Honor the great leaders you have observed in your life – those that have made a difference to you – by taking intentional action to strengthen and improve your own interpersonal skills so that you might be an example to someone else. Learn from your mistakes then communicate the lessons to those working with and for you. Grow from your failures then help others avoid them so they need not suffer needlessly. Seek strength from those able to provide it so you can encourage others less fortunate. Lead when you can, follow when you must, and ALWAYS seek to understand (and acknowledge) when you must simply “get out of the way” so that someone else can assume the responsibilities – someone that you may have encouraged and nurtured – to venture towards greatness.
Monday, November 5, 2012
Many people stall and delay – doing anything to keep from making a decision to change – until forced to move because what was once secure is gone. We wait far too long to realize that we live on a lily pad – an isolated resting spot within a large lake that will eventually wither and die. When our safe haven is threatened enough that we are finally pushed to leave, many may jump without thinking about where they might land. We tend to leap before we look – sometimes exchanging our temporary resting spot for a greater danger lurking beneath its surface. In our impatience, we jump upon the first train leaving the station without checking to see if another form of transportation might be more effective.
Rather than delaying or postponing our decisions until we are faced with disaster like the companies that could not transform themselves into something different, perhaps we should focus not only on where we wish to be but also on why we wish to relocate AND what might be the result of doing nothing. We should identify alternative approaches that might be more (or less) beneficial than the obvious leap into the water (potentially directly into the gaping mouth of a lurking predator!) before we jump towards a quick solution – yet also weigh the benefits of INTENTIONALLY doing nothing until we are sure what will result from our actions.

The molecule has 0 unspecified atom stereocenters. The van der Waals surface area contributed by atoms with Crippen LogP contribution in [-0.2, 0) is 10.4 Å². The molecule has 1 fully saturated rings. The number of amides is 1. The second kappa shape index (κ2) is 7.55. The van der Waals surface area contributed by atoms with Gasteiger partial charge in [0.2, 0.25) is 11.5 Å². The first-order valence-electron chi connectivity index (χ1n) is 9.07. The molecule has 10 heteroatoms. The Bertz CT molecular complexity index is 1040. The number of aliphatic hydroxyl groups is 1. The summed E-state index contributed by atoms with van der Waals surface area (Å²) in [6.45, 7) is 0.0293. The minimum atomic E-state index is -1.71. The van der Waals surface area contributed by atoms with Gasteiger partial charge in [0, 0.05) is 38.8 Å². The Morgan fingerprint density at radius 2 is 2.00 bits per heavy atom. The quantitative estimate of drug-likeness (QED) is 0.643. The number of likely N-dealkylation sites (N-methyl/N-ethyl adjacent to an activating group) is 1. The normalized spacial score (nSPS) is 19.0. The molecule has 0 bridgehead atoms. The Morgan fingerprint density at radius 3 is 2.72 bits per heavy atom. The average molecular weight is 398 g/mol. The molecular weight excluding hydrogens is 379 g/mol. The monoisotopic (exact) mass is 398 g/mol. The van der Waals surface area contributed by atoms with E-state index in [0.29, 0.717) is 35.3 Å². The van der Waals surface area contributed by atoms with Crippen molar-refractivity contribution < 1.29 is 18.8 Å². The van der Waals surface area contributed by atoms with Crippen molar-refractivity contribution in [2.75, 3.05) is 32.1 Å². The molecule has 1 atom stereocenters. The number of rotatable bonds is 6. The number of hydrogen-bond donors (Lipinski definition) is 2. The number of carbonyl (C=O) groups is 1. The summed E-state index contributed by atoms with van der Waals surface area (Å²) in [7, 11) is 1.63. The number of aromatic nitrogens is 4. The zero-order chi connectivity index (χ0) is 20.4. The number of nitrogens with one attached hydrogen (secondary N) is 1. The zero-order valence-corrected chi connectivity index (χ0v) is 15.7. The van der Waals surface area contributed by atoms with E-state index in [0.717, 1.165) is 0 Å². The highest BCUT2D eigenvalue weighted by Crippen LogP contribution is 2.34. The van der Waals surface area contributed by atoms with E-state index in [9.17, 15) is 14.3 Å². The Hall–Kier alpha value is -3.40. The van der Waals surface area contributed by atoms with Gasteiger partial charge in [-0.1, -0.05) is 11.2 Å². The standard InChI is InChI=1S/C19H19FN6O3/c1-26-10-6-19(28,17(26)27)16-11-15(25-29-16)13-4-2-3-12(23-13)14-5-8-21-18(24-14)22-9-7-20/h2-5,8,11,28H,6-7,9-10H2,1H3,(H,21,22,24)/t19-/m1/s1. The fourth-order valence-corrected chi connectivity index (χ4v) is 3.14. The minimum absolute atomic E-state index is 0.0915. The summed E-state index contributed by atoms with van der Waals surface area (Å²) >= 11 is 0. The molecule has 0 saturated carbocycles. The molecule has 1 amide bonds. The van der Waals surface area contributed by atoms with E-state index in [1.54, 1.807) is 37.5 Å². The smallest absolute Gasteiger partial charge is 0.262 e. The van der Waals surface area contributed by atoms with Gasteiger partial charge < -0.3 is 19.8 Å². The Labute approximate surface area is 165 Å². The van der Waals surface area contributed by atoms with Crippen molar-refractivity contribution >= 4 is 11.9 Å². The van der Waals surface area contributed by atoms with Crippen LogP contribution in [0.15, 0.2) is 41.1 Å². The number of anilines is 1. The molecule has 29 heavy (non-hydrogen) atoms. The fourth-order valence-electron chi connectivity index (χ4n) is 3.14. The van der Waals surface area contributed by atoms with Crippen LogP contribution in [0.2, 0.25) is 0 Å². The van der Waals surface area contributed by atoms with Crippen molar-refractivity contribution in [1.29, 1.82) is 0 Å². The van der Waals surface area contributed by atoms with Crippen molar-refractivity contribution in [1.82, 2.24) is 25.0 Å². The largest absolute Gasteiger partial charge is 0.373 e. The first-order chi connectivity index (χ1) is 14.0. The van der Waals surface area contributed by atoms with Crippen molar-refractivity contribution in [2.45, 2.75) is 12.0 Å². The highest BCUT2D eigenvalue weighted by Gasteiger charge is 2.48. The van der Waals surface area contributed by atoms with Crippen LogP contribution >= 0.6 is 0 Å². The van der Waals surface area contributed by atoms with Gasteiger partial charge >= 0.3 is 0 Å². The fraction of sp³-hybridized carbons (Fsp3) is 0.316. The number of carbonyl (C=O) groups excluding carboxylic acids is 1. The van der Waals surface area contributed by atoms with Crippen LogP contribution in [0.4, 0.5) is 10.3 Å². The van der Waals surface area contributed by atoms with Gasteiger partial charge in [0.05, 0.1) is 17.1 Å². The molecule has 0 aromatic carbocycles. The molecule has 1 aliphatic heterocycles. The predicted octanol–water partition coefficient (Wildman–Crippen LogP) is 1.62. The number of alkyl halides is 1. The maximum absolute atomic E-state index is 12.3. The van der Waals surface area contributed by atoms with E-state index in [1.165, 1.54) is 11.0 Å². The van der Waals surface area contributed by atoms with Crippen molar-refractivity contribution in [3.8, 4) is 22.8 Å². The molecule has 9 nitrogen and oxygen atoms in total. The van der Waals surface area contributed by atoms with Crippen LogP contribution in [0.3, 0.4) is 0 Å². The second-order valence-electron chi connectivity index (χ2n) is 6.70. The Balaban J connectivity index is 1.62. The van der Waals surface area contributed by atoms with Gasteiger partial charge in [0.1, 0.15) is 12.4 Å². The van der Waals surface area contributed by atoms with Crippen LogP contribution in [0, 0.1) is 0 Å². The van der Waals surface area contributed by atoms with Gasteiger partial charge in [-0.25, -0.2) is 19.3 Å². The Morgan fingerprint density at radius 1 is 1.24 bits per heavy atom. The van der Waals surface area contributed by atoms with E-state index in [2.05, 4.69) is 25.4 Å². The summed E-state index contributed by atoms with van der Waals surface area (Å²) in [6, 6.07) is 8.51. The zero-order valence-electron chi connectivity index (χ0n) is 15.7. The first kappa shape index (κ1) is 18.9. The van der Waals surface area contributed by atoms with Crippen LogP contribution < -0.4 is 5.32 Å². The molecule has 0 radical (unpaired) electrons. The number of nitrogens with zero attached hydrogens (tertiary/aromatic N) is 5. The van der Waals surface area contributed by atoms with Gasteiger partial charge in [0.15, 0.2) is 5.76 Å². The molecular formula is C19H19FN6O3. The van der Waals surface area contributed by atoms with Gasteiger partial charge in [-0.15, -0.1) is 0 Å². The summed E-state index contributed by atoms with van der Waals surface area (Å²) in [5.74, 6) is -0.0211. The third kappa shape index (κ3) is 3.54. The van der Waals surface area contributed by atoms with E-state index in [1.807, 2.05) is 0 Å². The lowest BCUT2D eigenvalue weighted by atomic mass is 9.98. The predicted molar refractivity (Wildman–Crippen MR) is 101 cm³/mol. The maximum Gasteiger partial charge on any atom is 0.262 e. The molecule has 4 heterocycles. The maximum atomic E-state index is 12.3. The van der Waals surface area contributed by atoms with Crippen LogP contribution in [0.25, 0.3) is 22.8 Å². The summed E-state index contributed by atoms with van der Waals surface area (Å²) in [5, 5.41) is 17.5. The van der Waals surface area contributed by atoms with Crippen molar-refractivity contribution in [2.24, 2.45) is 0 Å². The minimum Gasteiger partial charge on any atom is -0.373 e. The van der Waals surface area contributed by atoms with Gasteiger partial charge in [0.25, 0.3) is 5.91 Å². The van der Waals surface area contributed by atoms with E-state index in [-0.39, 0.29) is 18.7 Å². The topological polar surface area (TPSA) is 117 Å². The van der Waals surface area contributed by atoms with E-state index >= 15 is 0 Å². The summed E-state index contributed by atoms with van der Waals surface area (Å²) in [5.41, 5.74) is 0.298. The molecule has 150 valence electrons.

Whether we read a map, listen to a navigation device or look on-line for directions, when travelling we seek our destination but could not arrive without figuring out what roads to take. We must anticipate roadblocks or detours, possibly setting aside resources for tolls and unexpected delays along the way. Why do we treat life so much differently? Rather than planning for the journey, anticipating what might go wrong and preparing for potential detours along the way we tend to focus more on moving from where we are to where we want to be without thinking much about how we plan to bridge the gap between here and there.
It has been said we should lead, follow or get out of the way. Perhaps the most critical of these is the last – for if you are not part of the solution (by either leading the charge or participating in the process) then you are, perhaps, a significant part of the problem (when you fail to engage and obstruct the progress of others).
Be all that you can be by first identifying what you might wish to become then focusing upon the path you choose to take as you move forward. Look before you leap – then make sure you are ready, willing and able to learn from the journey as you reach out to accomplish your dreams.
Friday, November 2, 2012
Beauty is the new life a sunrise can bring – the carefree flight of a butterfly. It is the light touch of the clouds – the meeting of the sky’s blue with the sea’s green – yet it is so much more than that. Beauty is the depth of a Lover’s eyes as they gaze into the innermost recesses of another’s mind…it is the gentleness of a Lover’s touch as it caresses another…it is the radiance of a smile as gazes meet. Beauty is the way that life awakens to love’s presence. It is not “of this world” as you might think – it is what brings life to this world. Beauty fills one’s world with another’s essence by spilling freely over any boundaries that might have been built to contain it. Beauty is not a thing but a presence – not something to be held but something in which to be immersed.
Peace is the warmth that Love provides. It is the comfort of a shared touch. It is the taste of a kiss – the intimate warmth generated when two souls become one. Peace is not the thought of time spent together when lovers are apart, but rather the thoughts invested on making the most of time spent together – the shelter provided by an embrace that shuts out the rest of the world. Peace is a smile, a laugh, a presence – the result of every moment two might spend entwined as one. Peace is more sacred than anything that might be held for it can be but felt and experienced. It cannot be described or defined by mere words for it is the result of all things imagined.